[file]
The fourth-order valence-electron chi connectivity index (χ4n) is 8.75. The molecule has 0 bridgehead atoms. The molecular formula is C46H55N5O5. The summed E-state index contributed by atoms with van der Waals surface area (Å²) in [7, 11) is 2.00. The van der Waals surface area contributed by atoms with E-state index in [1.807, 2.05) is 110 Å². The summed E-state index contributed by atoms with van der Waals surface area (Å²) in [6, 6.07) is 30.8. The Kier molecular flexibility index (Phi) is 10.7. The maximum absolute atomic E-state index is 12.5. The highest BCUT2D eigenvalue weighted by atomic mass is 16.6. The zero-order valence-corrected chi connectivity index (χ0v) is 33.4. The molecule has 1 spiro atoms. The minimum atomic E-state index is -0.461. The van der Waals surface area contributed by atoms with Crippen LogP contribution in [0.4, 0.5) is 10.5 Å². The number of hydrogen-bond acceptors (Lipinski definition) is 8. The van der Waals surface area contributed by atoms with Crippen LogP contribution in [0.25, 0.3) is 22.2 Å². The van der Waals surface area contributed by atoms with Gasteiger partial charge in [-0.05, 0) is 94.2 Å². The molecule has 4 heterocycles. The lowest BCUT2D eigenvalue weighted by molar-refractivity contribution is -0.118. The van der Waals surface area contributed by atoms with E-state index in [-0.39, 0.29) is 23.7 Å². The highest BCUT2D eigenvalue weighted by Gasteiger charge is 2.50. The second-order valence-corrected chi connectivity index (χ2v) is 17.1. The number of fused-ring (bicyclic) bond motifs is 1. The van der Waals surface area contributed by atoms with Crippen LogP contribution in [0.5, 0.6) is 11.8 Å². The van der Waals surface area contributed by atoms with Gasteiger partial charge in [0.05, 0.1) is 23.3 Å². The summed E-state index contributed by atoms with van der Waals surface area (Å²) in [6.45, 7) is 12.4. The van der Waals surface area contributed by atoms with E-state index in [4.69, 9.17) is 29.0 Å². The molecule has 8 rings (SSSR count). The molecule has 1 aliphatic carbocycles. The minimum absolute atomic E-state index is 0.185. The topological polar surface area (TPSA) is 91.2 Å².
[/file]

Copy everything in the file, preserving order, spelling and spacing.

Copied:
The fourth-order valence-electron chi connectivity index (χ4n) is 8.75. The molecule has 0 bridgehead atoms. The molecular formula is C46H55N5O5. The summed E-state index contributed by atoms with van der Waals surface area (Å²) in [7, 11) is 2.00. The van der Waals surface area contributed by atoms with E-state index in [1.807, 2.05) is 110 Å². The summed E-state index contributed by atoms with van der Waals surface area (Å²) in [6, 6.07) is 30.8. The Kier molecular flexibility index (Phi) is 10.7. The maximum absolute atomic E-state index is 12.5. The highest BCUT2D eigenvalue weighted by atomic mass is 16.6. The zero-order valence-corrected chi connectivity index (χ0v) is 33.4. The molecule has 1 spiro atoms. The minimum atomic E-state index is -0.461. The van der Waals surface area contributed by atoms with Crippen LogP contribution in [0.4, 0.5) is 10.5 Å². The number of hydrogen-bond acceptors (Lipinski definition) is 8. The van der Waals surface area contributed by atoms with Crippen LogP contribution in [0.25, 0.3) is 22.2 Å². The van der Waals surface area contributed by atoms with Gasteiger partial charge in [-0.05, 0) is 94.2 Å². The molecule has 4 heterocycles. The lowest BCUT2D eigenvalue weighted by molar-refractivity contribution is -0.118. The van der Waals surface area contributed by atoms with E-state index in [-0.39, 0.29) is 23.7 Å². The highest BCUT2D eigenvalue weighted by Gasteiger charge is 2.50. The second-order valence-corrected chi connectivity index (χ2v) is 17.1. The number of fused-ring (bicyclic) bond motifs is 1. The van der Waals surface area contributed by atoms with Crippen LogP contribution in [0.5, 0.6) is 11.8 Å². The van der Waals surface area contributed by atoms with Gasteiger partial charge in [0.05, 0.1) is 23.3 Å². The summed E-state index contributed by atoms with van der Waals surface area (Å²) in [6.45, 7) is 12.4. The van der Waals surface area contributed by atoms with E-state index in [4.69, 9.17) is 29.0 Å². The molecule has 8 rings (SSSR count). The molecule has 1 aliphatic carbocycles. The minimum absolute atomic E-state index is 0.185. The topological polar surface area (TPSA) is 91.2 Å².